At the start of a new league year on March 1st, teams need to know the salary cap to plan out their roster moves. So to get a cap, accountants will assemble information starting in January and by March 1st they will establish a projected cap for the following year (this is the first "True-Up). Things like ticket sales are estimated based on factors such as attendance and planned ticket price increases. For other revenue where no contract exists, year-over-year growth rates will be used.  So March 1st there is a new cap number but there will be a final "True-Up" every year by August 30th based on audited financials. Regardless of the "True-Up" calculation, the Salary Cap cannot drop below $120mm until 2014 even in the unlikely event we went into another Great Depression.

So that is how the NFL will now determine the cap. I know, "who cares? I only care about my team?" Well, below are the major items that go into calculating your team’s Salary Cap: 

 

  • Player contracts including exercised options.

  • Drafted rookies are included at Minimum Active List Salary ("MALS") until player is signed, Team’s rights are relinquished through waivers or the Tuesday following the tenth week of the regular season if player still remains unsigned.

  • Exclusive rights player include MALS when tendered until player is signed or released.

  • Restricted Free Agents ("RFA"), the Qualifying Offer will be included in Team Salary until signed or offer is withdrawn. If player is unsigned and a June 1st or June 15th Tender is made, such Tender will be included until player is signed, Team’s rights relinquished or the Tuesday following the tenth week of the regular season if player still remains unsigned.

  • Unrestricted Restricted Free Agents ("URFA"), if a June 1st Tender is made it will be included in Team Salary as of July 15th and thereafter until the player is signed, the Tender is withdrawn, the Team’s rights are relinquished or extinguished, or the Tuesday following the tenth week of the regular season if players still remains unsigned.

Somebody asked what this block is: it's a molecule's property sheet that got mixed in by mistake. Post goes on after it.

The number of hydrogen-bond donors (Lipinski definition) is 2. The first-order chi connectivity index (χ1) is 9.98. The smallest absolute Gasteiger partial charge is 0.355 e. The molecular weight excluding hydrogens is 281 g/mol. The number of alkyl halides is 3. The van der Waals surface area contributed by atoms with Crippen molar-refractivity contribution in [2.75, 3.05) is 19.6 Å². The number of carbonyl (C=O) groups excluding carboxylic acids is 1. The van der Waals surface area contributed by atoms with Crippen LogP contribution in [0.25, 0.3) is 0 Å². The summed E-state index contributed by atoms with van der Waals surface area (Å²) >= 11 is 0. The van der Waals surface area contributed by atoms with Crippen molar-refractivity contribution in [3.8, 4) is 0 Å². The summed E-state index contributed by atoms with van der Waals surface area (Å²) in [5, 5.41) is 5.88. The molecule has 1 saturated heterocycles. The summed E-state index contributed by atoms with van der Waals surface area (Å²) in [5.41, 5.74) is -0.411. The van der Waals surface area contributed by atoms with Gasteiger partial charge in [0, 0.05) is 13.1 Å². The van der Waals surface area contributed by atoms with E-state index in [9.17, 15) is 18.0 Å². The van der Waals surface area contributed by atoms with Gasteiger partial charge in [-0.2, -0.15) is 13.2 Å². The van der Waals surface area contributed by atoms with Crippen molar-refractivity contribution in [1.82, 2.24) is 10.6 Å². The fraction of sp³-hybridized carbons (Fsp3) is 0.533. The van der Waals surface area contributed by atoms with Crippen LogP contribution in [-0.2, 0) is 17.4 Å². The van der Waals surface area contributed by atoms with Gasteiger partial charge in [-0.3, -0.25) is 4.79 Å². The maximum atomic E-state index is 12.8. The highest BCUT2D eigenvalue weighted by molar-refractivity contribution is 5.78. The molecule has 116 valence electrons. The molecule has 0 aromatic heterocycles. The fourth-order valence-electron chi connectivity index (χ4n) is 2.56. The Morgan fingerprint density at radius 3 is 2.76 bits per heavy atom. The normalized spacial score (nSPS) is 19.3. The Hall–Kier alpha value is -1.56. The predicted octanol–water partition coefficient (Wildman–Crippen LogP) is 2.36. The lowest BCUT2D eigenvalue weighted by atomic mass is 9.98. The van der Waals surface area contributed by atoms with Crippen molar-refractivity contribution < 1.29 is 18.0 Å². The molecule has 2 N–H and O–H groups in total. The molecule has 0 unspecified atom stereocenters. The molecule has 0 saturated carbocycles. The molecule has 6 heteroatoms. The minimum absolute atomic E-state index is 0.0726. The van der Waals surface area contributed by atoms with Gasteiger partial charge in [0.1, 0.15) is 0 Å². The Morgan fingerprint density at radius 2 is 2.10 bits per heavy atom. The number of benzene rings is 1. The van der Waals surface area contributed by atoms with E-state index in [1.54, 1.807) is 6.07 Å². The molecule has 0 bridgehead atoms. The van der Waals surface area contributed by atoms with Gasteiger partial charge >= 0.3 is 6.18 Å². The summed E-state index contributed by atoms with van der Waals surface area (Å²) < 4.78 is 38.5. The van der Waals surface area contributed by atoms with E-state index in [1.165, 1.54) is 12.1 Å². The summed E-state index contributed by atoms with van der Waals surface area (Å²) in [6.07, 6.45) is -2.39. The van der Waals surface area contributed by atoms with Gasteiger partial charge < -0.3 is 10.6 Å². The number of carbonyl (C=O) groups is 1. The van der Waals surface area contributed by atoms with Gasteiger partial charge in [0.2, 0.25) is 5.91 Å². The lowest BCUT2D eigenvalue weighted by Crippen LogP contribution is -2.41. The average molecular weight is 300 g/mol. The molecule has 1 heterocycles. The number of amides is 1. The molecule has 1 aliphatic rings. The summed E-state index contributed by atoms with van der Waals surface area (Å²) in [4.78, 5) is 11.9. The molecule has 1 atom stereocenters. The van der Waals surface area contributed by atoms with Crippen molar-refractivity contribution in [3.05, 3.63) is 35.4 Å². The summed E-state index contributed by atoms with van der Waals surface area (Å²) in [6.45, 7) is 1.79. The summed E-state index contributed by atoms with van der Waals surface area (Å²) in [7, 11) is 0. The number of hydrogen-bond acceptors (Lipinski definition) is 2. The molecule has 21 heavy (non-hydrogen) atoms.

• Transistion & Franshise Players, the Tender will be included in Team Salary until player is signed, Tender withdrawn, rights relinquished or the Tuesday following the tenth week of the regular season if players still remains unsigned.

  • All Offer Sheets will be included in Team Salary when tendered until the player is signed to a Player Contract by any NFL Team, or the Offer Sheet is withdrawn.

And there are other amounts included like practice squads, expansion bonus, workout pay, injury, etc, etc. but they are small and less meaningful to this discussion.  FYI, the definition of "Required Tender" or "Tender" is: A Player Contract tender that a Club is required to make to a player pursuant to this Agreement, either as a matter of right with respect to the player, or to receive Rights of First Refusal, Draft Choice Compensation and/or other rights with respect to the player.

Now, I wrote this to help people understand some of the lingo and help see the big picture of the new CBA. But I am also doing this to point out how hard it is to truly calculate the Salary Cap. You must keep that in mind when you look at numbers out there on the web or even the media. When Adam Schefter or John Clayton tell you Steelers are $3mm under the cap, they have no idea of the details behind that number, they are relying on someone in the front office to give them a correct number. But think about the real details.

For an exclusive tagged franchise player the Required Tender is the average of five largest prior year salaries at the position or 120% of the player’s last salary, whichever is greater. Now salary is defined as the current cap number excluding "performance bonuses other than roster and reporting bonuses."  To calculate a non-exclusive franchise tag you must go back 5 years, find the 5 highest salaries and average those to the historic salary caps and multiply that ratio by the projected cap for the upcoming year. And don’t forget you also have the 120% calculation above, whichever is higher. What??? I am already dizzy. Yea, me too. That's why LaMarr Woodley's Tender was reported at $10mm by the media, you think that is the real number or a very rounded estimate? I'll give you 5 guesses.

And exactly, how do you even know what the 5 highest salaries are for the current year, much less five years back? Well, it’s information overload, I don’t even want to think about it:)  So these are some major issues in calculating a cap and I would be very skeptical if anyone claims to have many of the exact details. Trust but verify.

what ya think?